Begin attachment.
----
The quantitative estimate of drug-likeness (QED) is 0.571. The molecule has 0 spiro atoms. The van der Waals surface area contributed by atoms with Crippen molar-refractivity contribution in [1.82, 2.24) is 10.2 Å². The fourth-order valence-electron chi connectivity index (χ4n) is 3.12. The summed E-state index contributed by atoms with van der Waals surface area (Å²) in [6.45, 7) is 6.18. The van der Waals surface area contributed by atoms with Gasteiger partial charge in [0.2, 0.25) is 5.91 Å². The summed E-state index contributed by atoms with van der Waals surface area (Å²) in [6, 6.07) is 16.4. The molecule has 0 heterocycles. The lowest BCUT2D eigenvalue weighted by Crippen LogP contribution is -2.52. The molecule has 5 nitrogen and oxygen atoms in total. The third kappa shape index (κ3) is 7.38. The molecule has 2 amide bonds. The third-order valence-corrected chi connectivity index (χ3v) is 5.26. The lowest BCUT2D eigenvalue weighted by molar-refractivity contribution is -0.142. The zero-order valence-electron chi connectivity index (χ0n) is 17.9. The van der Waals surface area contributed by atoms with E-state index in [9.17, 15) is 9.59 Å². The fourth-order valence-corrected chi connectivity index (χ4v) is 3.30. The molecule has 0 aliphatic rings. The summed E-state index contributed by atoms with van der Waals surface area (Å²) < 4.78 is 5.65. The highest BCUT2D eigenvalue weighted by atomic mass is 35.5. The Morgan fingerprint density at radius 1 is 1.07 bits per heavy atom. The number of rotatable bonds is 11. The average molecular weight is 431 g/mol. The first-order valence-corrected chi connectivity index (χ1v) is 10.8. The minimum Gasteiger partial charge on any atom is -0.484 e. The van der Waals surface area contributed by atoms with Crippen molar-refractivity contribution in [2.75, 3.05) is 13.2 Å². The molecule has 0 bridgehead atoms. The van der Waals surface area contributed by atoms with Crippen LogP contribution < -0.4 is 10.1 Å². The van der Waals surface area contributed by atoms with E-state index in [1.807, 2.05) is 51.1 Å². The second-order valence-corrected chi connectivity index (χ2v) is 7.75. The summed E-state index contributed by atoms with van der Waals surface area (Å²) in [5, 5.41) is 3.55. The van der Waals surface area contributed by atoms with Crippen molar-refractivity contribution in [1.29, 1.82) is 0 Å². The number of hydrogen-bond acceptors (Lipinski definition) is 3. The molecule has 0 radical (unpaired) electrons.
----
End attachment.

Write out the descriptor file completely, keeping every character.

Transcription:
The quantitative estimate of drug-likeness (QED) is 0.571. The molecule has 0 spiro atoms. The van der Waals surface area contributed by atoms with Crippen molar-refractivity contribution in [1.82, 2.24) is 10.2 Å². The fourth-order valence-electron chi connectivity index (χ4n) is 3.12. The summed E-state index contributed by atoms with van der Waals surface area (Å²) in [6.45, 7) is 6.18. The van der Waals surface area contributed by atoms with Gasteiger partial charge in [0.2, 0.25) is 5.91 Å². The summed E-state index contributed by atoms with van der Waals surface area (Å²) in [6, 6.07) is 16.4. The molecule has 0 heterocycles. The lowest BCUT2D eigenvalue weighted by Crippen LogP contribution is -2.52. The molecule has 5 nitrogen and oxygen atoms in total. The third kappa shape index (κ3) is 7.38. The molecule has 2 amide bonds. The third-order valence-corrected chi connectivity index (χ3v) is 5.26. The lowest BCUT2D eigenvalue weighted by molar-refractivity contribution is -0.142. The zero-order valence-electron chi connectivity index (χ0n) is 17.9. The van der Waals surface area contributed by atoms with E-state index in [9.17, 15) is 9.59 Å². The fourth-order valence-corrected chi connectivity index (χ4v) is 3.30. The molecule has 0 aliphatic rings. The summed E-state index contributed by atoms with van der Waals surface area (Å²) < 4.78 is 5.65. The highest BCUT2D eigenvalue weighted by atomic mass is 35.5. The Morgan fingerprint density at radius 1 is 1.07 bits per heavy atom. The number of rotatable bonds is 11. The average molecular weight is 431 g/mol. The first-order valence-corrected chi connectivity index (χ1v) is 10.8. The minimum Gasteiger partial charge on any atom is -0.484 e. The van der Waals surface area contributed by atoms with Crippen molar-refractivity contribution in [2.75, 3.05) is 13.2 Å². The molecule has 0 bridgehead atoms. The van der Waals surface area contributed by atoms with Crippen LogP contribution < -0.4 is 10.1 Å². The van der Waals surface area contributed by atoms with E-state index in [1.807, 2.05) is 51.1 Å². The second-order valence-corrected chi connectivity index (χ2v) is 7.75. The summed E-state index contributed by atoms with van der Waals surface area (Å²) in [5, 5.41) is 3.55. The van der Waals surface area contributed by atoms with Crippen molar-refractivity contribution in [1.29, 1.82) is 0 Å². The number of hydrogen-bond acceptors (Lipinski definition) is 3. The molecule has 0 radical (unpaired) electrons.